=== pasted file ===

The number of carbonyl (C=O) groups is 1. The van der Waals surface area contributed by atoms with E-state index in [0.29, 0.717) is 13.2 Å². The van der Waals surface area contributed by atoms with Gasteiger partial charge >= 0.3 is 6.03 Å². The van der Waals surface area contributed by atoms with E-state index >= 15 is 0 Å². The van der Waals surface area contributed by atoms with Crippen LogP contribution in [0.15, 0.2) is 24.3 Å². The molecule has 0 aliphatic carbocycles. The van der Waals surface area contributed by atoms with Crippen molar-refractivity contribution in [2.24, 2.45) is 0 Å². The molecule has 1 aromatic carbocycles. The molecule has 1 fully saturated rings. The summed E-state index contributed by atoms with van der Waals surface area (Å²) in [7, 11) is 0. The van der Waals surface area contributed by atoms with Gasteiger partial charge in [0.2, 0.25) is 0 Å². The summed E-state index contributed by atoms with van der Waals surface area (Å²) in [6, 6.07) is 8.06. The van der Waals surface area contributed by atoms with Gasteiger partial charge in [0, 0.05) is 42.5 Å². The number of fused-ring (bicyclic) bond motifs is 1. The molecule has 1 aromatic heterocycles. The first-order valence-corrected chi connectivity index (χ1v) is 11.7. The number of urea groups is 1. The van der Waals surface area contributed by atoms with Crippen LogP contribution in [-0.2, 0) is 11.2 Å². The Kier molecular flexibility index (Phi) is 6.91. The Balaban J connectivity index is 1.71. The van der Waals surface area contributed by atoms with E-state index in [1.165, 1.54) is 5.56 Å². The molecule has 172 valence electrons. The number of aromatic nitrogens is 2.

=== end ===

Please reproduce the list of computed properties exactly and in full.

The number of carbonyl (C=O) groups is 1. The van der Waals surface area contributed by atoms with E-state index in [0.29, 0.717) is 13.2 Å². The van der Waals surface area contributed by atoms with Gasteiger partial charge >= 0.3 is 6.03 Å². The van der Waals surface area contributed by atoms with E-state index >= 15 is 0 Å². The van der Waals surface area contributed by atoms with Crippen LogP contribution in [0.15, 0.2) is 24.3 Å². The molecule has 0 aliphatic carbocycles. The van der Waals surface area contributed by atoms with Crippen molar-refractivity contribution in [2.24, 2.45) is 0 Å². The molecule has 1 aromatic carbocycles. The molecule has 1 fully saturated rings. The summed E-state index contributed by atoms with van der Waals surface area (Å²) in [7, 11) is 0. The van der Waals surface area contributed by atoms with Gasteiger partial charge in [0.2, 0.25) is 0 Å². The summed E-state index contributed by atoms with van der Waals surface area (Å²) in [6, 6.07) is 8.06. The van der Waals surface area contributed by atoms with Gasteiger partial charge in [0, 0.05) is 42.5 Å². The number of fused-ring (bicyclic) bond motifs is 1. The molecule has 1 aromatic heterocycles. The first-order valence-corrected chi connectivity index (χ1v) is 11.7. The number of urea groups is 1. The van der Waals surface area contributed by atoms with Crippen LogP contribution in [-0.2, 0) is 11.2 Å². The Kier molecular flexibility index (Phi) is 6.91. The Balaban J connectivity index is 1.71. The van der Waals surface area contributed by atoms with E-state index in [1.165, 1.54) is 5.56 Å². The molecule has 172 valence electrons. The number of aromatic nitrogens is 2.